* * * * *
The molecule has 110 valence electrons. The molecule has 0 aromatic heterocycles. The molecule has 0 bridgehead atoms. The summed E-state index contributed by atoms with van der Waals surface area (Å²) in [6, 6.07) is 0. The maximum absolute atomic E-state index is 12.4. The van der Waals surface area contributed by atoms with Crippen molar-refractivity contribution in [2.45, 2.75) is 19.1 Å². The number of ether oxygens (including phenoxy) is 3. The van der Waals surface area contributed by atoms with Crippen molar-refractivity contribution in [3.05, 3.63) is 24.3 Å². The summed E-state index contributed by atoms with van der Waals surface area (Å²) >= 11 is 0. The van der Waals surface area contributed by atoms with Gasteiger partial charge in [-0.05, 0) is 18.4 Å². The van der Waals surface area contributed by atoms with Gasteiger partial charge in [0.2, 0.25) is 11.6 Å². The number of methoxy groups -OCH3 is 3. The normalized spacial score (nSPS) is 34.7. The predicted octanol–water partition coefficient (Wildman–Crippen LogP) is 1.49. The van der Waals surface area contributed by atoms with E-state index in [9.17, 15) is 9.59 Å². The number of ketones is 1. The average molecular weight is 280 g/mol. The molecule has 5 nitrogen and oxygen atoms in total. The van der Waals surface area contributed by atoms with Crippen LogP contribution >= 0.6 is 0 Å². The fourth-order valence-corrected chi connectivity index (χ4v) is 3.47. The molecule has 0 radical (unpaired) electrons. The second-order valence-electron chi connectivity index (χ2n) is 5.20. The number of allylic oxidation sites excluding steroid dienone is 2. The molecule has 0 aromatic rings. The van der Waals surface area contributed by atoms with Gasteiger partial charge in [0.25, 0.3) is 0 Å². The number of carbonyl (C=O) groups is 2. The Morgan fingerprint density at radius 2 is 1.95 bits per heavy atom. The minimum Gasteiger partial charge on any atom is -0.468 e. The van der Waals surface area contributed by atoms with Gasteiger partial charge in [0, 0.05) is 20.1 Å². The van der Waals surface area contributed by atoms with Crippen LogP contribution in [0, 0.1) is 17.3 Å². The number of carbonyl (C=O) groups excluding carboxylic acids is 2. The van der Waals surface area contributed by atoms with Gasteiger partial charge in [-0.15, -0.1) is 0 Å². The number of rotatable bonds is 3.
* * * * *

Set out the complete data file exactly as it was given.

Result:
The molecule has 110 valence electrons. The molecule has 0 aromatic heterocycles. The molecule has 0 bridgehead atoms. The summed E-state index contributed by atoms with van der Waals surface area (Å²) in [6, 6.07) is 0. The maximum absolute atomic E-state index is 12.4. The van der Waals surface area contributed by atoms with Crippen molar-refractivity contribution in [2.45, 2.75) is 19.1 Å². The number of ether oxygens (including phenoxy) is 3. The van der Waals surface area contributed by atoms with Crippen molar-refractivity contribution in [3.05, 3.63) is 24.3 Å². The summed E-state index contributed by atoms with van der Waals surface area (Å²) >= 11 is 0. The van der Waals surface area contributed by atoms with Gasteiger partial charge in [-0.05, 0) is 18.4 Å². The van der Waals surface area contributed by atoms with Gasteiger partial charge in [0.2, 0.25) is 11.6 Å². The number of methoxy groups -OCH3 is 3. The normalized spacial score (nSPS) is 34.7. The predicted octanol–water partition coefficient (Wildman–Crippen LogP) is 1.49. The van der Waals surface area contributed by atoms with E-state index in [9.17, 15) is 9.59 Å². The number of ketones is 1. The average molecular weight is 280 g/mol. The molecule has 5 nitrogen and oxygen atoms in total. The van der Waals surface area contributed by atoms with Crippen LogP contribution >= 0.6 is 0 Å². The fourth-order valence-corrected chi connectivity index (χ4v) is 3.47. The molecule has 0 radical (unpaired) electrons. The second-order valence-electron chi connectivity index (χ2n) is 5.20. The number of allylic oxidation sites excluding steroid dienone is 2. The molecule has 0 aromatic rings. The van der Waals surface area contributed by atoms with Gasteiger partial charge in [0.25, 0.3) is 0 Å². The number of carbonyl (C=O) groups is 2. The Morgan fingerprint density at radius 2 is 1.95 bits per heavy atom. The minimum Gasteiger partial charge on any atom is -0.468 e. The van der Waals surface area contributed by atoms with Gasteiger partial charge in [0, 0.05) is 20.1 Å². The van der Waals surface area contributed by atoms with Crippen LogP contribution in [0, 0.1) is 17.3 Å². The number of carbonyl (C=O) groups excluding carboxylic acids is 2. The van der Waals surface area contributed by atoms with Gasteiger partial charge in [-0.15, -0.1) is 0 Å². The number of rotatable bonds is 3.